No, I sort of had mixed feelings about this one. Part of me thinks good on her, she’s out to sea all the time and when else will she see her children. But, then I have to weigh that against the certain sort of selfishness of it. Yes, she wants to see her children, and I’m damn sure they would sooner be with her. But, is a pirate ship okay for them. Regardless of the language, etc, what about the danger – of sinking, of being at battle, so far they’ve been lucky enough to be on the winning side – but what if the tables were turned. Her heart would break if anything happened to them in that situation. I’m not sure if it would make her and her crew fight harder in certain circumstances or whether it would be their undoing. Plus, she leaves herself open to all sorts of ‘I’ve got your children so put down your weapons’ scenarios. And, she seemed to be making the point during her interview with Locke that it was quite well known that her children travelled with her – surely that’s the place that any enemy of hers would head straight for?? I think the bad outweighs the good to be honest.
6. Jean is developing more and more as a character as we get further in to the book. Ezri makes the comment to him that “Out here, the past is a currency, Jerome. Sometimes it’s the only one we have.” I think several interesting possibilities are coming into play regarding Jean and Ezri. What about you?
Oh, my, god, I don’t know if I can talk about Jean and be sensible. He is IT. The end.
Okay, so, obviously he’s very interested in Ezri and the fact that he wasn’t following Locke, during the fight to capture the ship, was a bit telling – as Locke himself realised. There’s no reason why Jean shouldn’t have ‘another’ interest. It does divide his loyalties slightly I suppose. You can see that Jean and Locke are totally dedicated to each other – but throw another element into the mix. I dunno. I hope it’s going to be okay for them.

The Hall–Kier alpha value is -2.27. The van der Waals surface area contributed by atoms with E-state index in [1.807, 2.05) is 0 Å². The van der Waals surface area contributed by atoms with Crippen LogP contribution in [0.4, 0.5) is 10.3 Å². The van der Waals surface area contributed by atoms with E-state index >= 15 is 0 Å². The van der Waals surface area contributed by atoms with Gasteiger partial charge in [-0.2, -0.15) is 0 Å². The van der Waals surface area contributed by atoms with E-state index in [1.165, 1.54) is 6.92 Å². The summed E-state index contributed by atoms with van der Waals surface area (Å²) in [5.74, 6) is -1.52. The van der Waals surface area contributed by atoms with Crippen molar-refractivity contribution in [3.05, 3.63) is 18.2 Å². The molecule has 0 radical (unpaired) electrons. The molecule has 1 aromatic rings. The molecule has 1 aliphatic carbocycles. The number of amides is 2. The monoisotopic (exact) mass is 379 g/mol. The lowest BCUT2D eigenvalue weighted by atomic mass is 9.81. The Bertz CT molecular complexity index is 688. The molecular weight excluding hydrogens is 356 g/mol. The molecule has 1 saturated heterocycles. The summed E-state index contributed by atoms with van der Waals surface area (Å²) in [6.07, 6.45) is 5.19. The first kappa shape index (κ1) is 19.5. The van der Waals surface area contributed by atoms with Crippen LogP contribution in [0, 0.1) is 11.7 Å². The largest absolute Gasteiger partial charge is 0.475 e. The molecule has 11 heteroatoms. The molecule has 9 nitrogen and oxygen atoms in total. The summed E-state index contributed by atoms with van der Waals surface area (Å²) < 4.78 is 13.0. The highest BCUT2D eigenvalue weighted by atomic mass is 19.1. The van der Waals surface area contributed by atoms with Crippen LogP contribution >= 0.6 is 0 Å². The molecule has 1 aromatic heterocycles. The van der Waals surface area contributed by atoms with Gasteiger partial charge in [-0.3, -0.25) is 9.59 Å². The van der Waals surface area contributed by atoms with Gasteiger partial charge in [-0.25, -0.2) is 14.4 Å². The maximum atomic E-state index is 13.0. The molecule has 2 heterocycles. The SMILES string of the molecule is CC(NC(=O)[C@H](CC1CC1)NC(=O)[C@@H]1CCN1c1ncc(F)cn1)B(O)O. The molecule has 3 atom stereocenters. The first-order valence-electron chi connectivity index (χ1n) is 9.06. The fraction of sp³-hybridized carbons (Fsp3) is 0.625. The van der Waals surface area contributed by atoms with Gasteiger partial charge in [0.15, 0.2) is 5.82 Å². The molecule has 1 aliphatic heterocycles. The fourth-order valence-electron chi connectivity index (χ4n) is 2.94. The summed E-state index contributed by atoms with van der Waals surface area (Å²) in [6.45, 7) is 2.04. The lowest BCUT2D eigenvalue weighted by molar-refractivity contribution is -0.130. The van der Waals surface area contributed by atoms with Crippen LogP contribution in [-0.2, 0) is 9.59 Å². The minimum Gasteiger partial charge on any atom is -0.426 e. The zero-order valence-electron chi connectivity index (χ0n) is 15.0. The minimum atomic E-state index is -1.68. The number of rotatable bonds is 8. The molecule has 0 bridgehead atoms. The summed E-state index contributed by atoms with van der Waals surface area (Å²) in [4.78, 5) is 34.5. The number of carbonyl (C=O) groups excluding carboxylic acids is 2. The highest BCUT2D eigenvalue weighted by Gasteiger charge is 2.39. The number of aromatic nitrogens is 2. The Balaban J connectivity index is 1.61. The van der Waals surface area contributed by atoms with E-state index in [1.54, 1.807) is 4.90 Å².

7. As we close down this week’s reading, the Thorn of Camorr is back! I love it, even with all the conflict. Several things from their Camorri background have come back up. Do you think we will see more Camorri characters?
I loved that the Thorn was back. Bloody brilliant. Basically, I’m not going to answer the question in great detail because of potential spoilers so I’ll just say – let’s hope so!
Great questions. Thanks.
Welcome to this weeks question and answers for the Lies of Locke Lamora readalong. This readalong is being hosted by some lovely and impressive bloggers as follows:
The questions this week are brought to us by SFSignal and are below. If you haven’t read the book then I suggest you stop reading now as there be spoilers below! Also, if you haven’t read the book but have a love of fantasy then I strongly recommend Scott Lynch, I love this series.
1. In the chapter “A Curious Tale for Countess Amberglass” we learn of the tradition of the night tea in Camorr. I found that not so much fantastical as realistic – how about you?
I definitely found it had a ‘real’ feeling. Dona Salvara going to see the Countess for some ‘tea and sympathy’ not to mention a bit of gossip! What could be more normal than that. I think the normal elements are what grounds the book – it almost feels in parts as though it’s a parallel universe, things that you’re familiar with and then things that are fantastic. The tea party is definitely very normal but then there are other elements that bring it back to fantasy. I suppose the setting was rather fantastic, sitting on a glass balcony above the clouds! Probably not my ideal spot with a fear of heights! Then we move on to a rather elaborate cake that sounded a bit amazing – packed with goodies (and calories!) So a good mixing of fantasy and reality. Then on top of that we have yet another of Locke’s plans thwarted. It seemed like such a good ploy by Locke and he seemed to have almost pulled it off! Makes you wonder what else is going to go horribly wrong.